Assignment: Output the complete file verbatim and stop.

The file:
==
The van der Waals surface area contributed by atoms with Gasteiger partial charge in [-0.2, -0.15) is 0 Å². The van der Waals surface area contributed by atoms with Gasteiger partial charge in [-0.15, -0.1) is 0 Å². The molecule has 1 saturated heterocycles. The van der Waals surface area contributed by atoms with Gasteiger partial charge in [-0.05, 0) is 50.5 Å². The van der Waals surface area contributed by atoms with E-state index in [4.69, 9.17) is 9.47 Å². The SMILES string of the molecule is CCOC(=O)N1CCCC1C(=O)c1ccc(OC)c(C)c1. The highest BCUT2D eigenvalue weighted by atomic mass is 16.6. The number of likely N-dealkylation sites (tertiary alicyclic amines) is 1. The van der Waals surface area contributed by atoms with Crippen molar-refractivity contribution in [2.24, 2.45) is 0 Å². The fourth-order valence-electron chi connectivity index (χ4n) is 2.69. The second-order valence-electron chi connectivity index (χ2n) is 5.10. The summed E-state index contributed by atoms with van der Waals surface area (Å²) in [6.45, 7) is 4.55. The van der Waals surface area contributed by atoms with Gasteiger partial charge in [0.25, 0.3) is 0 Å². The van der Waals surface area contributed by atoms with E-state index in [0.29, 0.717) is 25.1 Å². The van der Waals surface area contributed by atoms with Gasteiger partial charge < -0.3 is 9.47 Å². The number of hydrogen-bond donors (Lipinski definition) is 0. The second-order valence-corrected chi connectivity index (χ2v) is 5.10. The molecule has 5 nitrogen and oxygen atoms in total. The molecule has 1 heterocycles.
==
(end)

The van der Waals surface area contributed by atoms with Gasteiger partial charge in [-0.2, -0.15) is 0 Å². The van der Waals surface area contributed by atoms with Gasteiger partial charge in [-0.15, -0.1) is 0 Å². The molecule has 1 saturated heterocycles. The van der Waals surface area contributed by atoms with Gasteiger partial charge in [-0.05, 0) is 50.5 Å². The van der Waals surface area contributed by atoms with E-state index in [4.69, 9.17) is 9.47 Å². The SMILES string of the molecule is CCOC(=O)N1CCCC1C(=O)c1ccc(OC)c(C)c1. The highest BCUT2D eigenvalue weighted by atomic mass is 16.6. The number of likely N-dealkylation sites (tertiary alicyclic amines) is 1. The van der Waals surface area contributed by atoms with Crippen molar-refractivity contribution in [2.24, 2.45) is 0 Å². The fourth-order valence-electron chi connectivity index (χ4n) is 2.69. The second-order valence-electron chi connectivity index (χ2n) is 5.10. The summed E-state index contributed by atoms with van der Waals surface area (Å²) in [6.45, 7) is 4.55. The van der Waals surface area contributed by atoms with Gasteiger partial charge in [0.25, 0.3) is 0 Å². The van der Waals surface area contributed by atoms with E-state index in [0.29, 0.717) is 25.1 Å². The van der Waals surface area contributed by atoms with Gasteiger partial charge < -0.3 is 9.47 Å². The number of hydrogen-bond donors (Lipinski definition) is 0. The second-order valence-corrected chi connectivity index (χ2v) is 5.10. The molecule has 5 nitrogen and oxygen atoms in total. The molecule has 1 heterocycles.